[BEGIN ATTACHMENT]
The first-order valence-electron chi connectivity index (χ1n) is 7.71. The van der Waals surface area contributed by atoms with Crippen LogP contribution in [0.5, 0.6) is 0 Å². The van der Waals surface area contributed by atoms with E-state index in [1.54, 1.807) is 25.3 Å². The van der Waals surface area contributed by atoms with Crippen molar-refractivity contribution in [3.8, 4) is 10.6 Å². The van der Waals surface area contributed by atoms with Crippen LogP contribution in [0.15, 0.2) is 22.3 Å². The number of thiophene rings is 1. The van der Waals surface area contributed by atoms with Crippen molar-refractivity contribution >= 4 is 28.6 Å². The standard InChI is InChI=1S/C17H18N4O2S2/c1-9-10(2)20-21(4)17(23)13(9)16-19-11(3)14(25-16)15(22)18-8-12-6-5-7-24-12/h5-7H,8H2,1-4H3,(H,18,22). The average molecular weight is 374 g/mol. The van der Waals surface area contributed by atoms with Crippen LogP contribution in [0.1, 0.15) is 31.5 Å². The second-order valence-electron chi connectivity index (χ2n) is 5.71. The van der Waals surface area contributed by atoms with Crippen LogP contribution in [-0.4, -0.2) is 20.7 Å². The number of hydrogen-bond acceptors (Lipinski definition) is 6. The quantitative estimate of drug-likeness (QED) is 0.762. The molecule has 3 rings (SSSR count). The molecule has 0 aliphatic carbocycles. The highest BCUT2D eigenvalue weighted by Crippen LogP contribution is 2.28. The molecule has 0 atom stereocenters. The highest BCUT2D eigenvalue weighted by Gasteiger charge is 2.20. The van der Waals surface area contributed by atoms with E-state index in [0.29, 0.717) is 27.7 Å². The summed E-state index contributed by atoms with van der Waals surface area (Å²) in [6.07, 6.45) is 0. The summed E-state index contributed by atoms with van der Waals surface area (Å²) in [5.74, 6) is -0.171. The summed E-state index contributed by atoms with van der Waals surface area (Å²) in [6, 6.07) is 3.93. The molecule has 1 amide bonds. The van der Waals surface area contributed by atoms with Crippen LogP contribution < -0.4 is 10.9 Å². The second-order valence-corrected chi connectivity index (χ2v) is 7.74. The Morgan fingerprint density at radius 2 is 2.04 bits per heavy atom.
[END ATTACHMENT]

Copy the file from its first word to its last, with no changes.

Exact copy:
The first-order valence-electron chi connectivity index (χ1n) is 7.71. The van der Waals surface area contributed by atoms with Crippen LogP contribution in [0.5, 0.6) is 0 Å². The van der Waals surface area contributed by atoms with E-state index in [1.54, 1.807) is 25.3 Å². The van der Waals surface area contributed by atoms with Crippen molar-refractivity contribution in [3.8, 4) is 10.6 Å². The van der Waals surface area contributed by atoms with Crippen LogP contribution in [0.15, 0.2) is 22.3 Å². The number of thiophene rings is 1. The van der Waals surface area contributed by atoms with Crippen molar-refractivity contribution >= 4 is 28.6 Å². The standard InChI is InChI=1S/C17H18N4O2S2/c1-9-10(2)20-21(4)17(23)13(9)16-19-11(3)14(25-16)15(22)18-8-12-6-5-7-24-12/h5-7H,8H2,1-4H3,(H,18,22). The average molecular weight is 374 g/mol. The van der Waals surface area contributed by atoms with Crippen LogP contribution in [0.1, 0.15) is 31.5 Å². The second-order valence-electron chi connectivity index (χ2n) is 5.71. The van der Waals surface area contributed by atoms with Crippen LogP contribution in [-0.4, -0.2) is 20.7 Å². The number of hydrogen-bond acceptors (Lipinski definition) is 6. The quantitative estimate of drug-likeness (QED) is 0.762. The molecule has 3 rings (SSSR count). The molecule has 0 aliphatic carbocycles. The highest BCUT2D eigenvalue weighted by Crippen LogP contribution is 2.28. The molecule has 0 atom stereocenters. The highest BCUT2D eigenvalue weighted by Gasteiger charge is 2.20. The van der Waals surface area contributed by atoms with E-state index in [0.29, 0.717) is 27.7 Å². The summed E-state index contributed by atoms with van der Waals surface area (Å²) in [6.07, 6.45) is 0. The summed E-state index contributed by atoms with van der Waals surface area (Å²) in [5.74, 6) is -0.171. The summed E-state index contributed by atoms with van der Waals surface area (Å²) in [6, 6.07) is 3.93. The molecule has 1 amide bonds. The van der Waals surface area contributed by atoms with Crippen LogP contribution < -0.4 is 10.9 Å². The second-order valence-corrected chi connectivity index (χ2v) is 7.74. The Morgan fingerprint density at radius 2 is 2.04 bits per heavy atom.